Thats because a few openSUSE users asked, why it was not supported ? ( on the steam forums)
            Last edited by Gps4l; 08-04-2013, 06:50 AM.

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            • #56
              Originally posted by Sonadow View Post
              No support for CrossFire, SLI, Lucid
              No support for userspace core / multiplier overclocking
              No support for the standard benchmarking tools (SuperPi, Futuremark, Furmark, IOMeter, HDBurn, etc etc)
              Too many cobbled-on parts to track when updating official drivers (driver depends on X version of kernel and an older version of xserver which depends Z version of some other package which, more often than not, is totally not present in the repositories) unlike OS X and Windows; install 1 x driver EXE regardless of Windows version and that's it. Look at Haswell for Windows; just 1 driver package needed vs new kernel + new Mesa + new xserver needed just for full Linux Haswell support.
              ...and so on and so forth.
              And on Windows the WINSXS folder is just an illusion ...
              And on Windows it's not like every second app carryies it's own shared/ static libs ...

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              • #57
                Originally posted by Gps4l View Post
                For me this was true until, AMD released Catalyst 13.8 (and the openGL 4.3 beta driver)

                Serious Sam 3, which is not a light game, now runs great on Linux.

                Before these drivers I had to lower the resolution of the game, from desktop default, 1680 x 1050 to 1280 x 800.
                ( and I did some testing by copying saved games over to windows, it was not my hardware)

                Currently I run this game at 1680 x 1250 and its even better then it was on 1280 x 800 on Linux.

                At the moment I need a benchmark to tell if it is as good as windows.
                I cant tell any more by just playing the game.

                Catalyst 13.8 beta, amd phenom II X4, 3,2 ghz 4 gig of ram, had5750 1 gig of ram openSUSE 12.3 64bit
                Make sure to change the rendering to OpenGL in Windows, when benchmarking SS3. It's hard to benchmark it, since you can't do a timedemo.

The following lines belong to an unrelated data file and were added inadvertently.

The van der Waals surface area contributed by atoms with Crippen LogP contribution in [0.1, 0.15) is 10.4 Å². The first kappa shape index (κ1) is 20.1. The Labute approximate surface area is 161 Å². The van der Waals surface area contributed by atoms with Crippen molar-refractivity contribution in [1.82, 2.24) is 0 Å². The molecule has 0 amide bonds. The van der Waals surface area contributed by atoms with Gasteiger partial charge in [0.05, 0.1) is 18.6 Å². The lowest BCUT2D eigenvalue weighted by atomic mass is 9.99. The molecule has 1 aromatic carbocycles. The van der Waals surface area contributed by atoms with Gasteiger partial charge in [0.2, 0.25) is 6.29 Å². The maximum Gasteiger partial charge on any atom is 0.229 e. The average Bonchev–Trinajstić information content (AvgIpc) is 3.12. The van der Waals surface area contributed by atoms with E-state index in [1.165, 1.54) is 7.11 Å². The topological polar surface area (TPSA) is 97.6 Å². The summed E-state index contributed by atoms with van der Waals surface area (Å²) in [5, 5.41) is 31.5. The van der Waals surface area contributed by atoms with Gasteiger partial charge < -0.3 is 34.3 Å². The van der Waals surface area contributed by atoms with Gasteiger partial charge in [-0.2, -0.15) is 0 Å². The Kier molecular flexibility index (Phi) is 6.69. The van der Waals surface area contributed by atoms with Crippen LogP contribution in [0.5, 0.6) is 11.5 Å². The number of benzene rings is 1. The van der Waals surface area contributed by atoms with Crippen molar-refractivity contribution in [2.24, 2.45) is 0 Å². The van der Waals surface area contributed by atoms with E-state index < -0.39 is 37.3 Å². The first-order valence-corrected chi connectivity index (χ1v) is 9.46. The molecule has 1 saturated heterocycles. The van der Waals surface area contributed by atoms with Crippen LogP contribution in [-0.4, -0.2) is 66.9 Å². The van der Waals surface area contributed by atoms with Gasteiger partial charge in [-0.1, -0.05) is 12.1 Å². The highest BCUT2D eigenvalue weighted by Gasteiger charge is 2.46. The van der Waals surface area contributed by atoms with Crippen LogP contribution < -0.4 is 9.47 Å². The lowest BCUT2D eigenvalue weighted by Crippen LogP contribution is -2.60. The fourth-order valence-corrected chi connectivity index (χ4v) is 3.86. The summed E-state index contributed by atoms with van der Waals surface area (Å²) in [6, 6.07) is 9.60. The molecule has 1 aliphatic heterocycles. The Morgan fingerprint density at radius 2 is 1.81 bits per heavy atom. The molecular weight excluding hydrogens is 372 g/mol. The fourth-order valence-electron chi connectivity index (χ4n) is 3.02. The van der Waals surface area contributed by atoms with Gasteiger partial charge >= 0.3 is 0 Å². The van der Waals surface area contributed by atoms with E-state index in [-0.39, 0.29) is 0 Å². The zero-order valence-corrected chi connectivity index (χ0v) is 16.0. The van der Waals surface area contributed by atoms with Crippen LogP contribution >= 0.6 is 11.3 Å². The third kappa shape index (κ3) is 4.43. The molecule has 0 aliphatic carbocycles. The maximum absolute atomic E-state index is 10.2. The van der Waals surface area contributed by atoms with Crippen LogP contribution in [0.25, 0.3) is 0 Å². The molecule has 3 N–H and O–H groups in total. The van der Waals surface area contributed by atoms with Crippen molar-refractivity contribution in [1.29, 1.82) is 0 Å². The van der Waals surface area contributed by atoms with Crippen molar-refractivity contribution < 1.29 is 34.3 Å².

I'd love to see Michael benchmark 13.8 with a couple of cards and compare it to windows.

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                • #58
                  Originally posted by CrvenaZvezda View Post
                  My X-Plane works perfectly thank you! Now only waiting to be able to use the FLOSS drivers. THEN the only instability I have with Linux is gone.
                  Try playing Witcher 2 in Wine with anything besides Nvidia drivers.

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                  • #59
                    Originally posted by zanny View Post
                    Only because tech is stagnated. The end game of gaming (heyo) is real time raytracing, which modern hardware is no where close to performing. To get there, we will need every technological advantage we can get.
                    No, it's realtime sparse voxel octrees. Polygons are so last decade.

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                    • #60
                      Originally posted by randomizer View Post
                      Convenience is far more important than privacy and security to the vast majority of people. People will either not switch or switch right back when they realise that learning to use Linux is not as convenient as continuing to use Windows. Most people don't know or care about DRM, security holes or bloat.
                      Learning to use Linux? Please, what learning does an average user need to do? Launching programs, using firefox and moving files around works just the same on an average Linux distro as it does on windows. Arguably, moving from, say, XP to windows 8 requires more learning than moving from XP to, say, Cinnamon or KDE.

                      Certainly not everyone is going to migrate to Linux because of privacy issues, people in general aren't that smart or informed unfortunately. However, it will be something that increases the attractiveness of Linux as an operating system.

                      Originally posted by zanny
                      It takes 1. A better development platform that Windows (not hard, Windows is horribad to develop for outside .net projects, even then there is no way to pack distribute stuff unless you use a service like Steam), Unity is already here, for example. 2. Games people can't get on their Windows systems and 3. New systems with Linux as the default.

                      The last one demands that Canonical or Suse (the only real big corporate pushers of consumer linux in any way, Fedora is just a red hat test bed, and Mint doesn't have a strong corporate backing) get computers running their OSes in front of people at stores. That or hopefully a Steam Box platform will pop up, and will be some stripped down Linux on the inside that is cross compatible with current distros. We need Linux by default in peoples faces.
                      Or, Intel could bring to market ultrabooks that run Tizen OS. There was already a demo of a ultrabook running Tizen OS with modified gnome shell, running Steam. If this happens, it'll probably do considerably more to grow the Linux marketshare than Canonical ever did.